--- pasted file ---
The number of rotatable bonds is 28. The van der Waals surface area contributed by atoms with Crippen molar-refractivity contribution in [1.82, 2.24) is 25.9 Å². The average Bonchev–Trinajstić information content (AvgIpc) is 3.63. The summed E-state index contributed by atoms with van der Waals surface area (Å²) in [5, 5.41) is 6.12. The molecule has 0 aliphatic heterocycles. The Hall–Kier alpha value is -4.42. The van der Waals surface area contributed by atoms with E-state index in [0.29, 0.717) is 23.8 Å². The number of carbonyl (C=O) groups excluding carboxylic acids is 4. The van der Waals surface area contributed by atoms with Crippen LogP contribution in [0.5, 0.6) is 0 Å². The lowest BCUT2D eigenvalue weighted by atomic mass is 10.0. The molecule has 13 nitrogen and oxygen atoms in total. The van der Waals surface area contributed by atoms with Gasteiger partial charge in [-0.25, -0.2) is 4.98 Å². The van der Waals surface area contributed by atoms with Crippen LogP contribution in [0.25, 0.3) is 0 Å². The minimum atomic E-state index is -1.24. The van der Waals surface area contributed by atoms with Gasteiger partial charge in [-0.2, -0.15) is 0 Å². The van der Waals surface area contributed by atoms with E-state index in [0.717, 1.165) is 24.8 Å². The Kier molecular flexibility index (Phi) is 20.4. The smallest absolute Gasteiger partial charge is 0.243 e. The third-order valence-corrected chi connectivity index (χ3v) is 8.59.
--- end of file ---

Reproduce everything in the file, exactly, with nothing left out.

The number of rotatable bonds is 28. The van der Waals surface area contributed by atoms with Crippen molar-refractivity contribution in [1.82, 2.24) is 25.9 Å². The average Bonchev–Trinajstić information content (AvgIpc) is 3.63. The summed E-state index contributed by atoms with van der Waals surface area (Å²) in [5, 5.41) is 6.12. The molecule has 0 aliphatic heterocycles. The Hall–Kier alpha value is -4.42. The van der Waals surface area contributed by atoms with E-state index in [0.29, 0.717) is 23.8 Å². The number of carbonyl (C=O) groups excluding carboxylic acids is 4. The van der Waals surface area contributed by atoms with Crippen LogP contribution in [0.5, 0.6) is 0 Å². The lowest BCUT2D eigenvalue weighted by atomic mass is 10.0. The molecule has 13 nitrogen and oxygen atoms in total. The van der Waals surface area contributed by atoms with Gasteiger partial charge in [-0.25, -0.2) is 4.98 Å². The van der Waals surface area contributed by atoms with Crippen LogP contribution in [0.25, 0.3) is 0 Å². The minimum atomic E-state index is -1.24. The van der Waals surface area contributed by atoms with Gasteiger partial charge in [-0.2, -0.15) is 0 Å². The van der Waals surface area contributed by atoms with E-state index in [0.717, 1.165) is 24.8 Å². The Kier molecular flexibility index (Phi) is 20.4. The smallest absolute Gasteiger partial charge is 0.243 e. The third-order valence-corrected chi connectivity index (χ3v) is 8.59.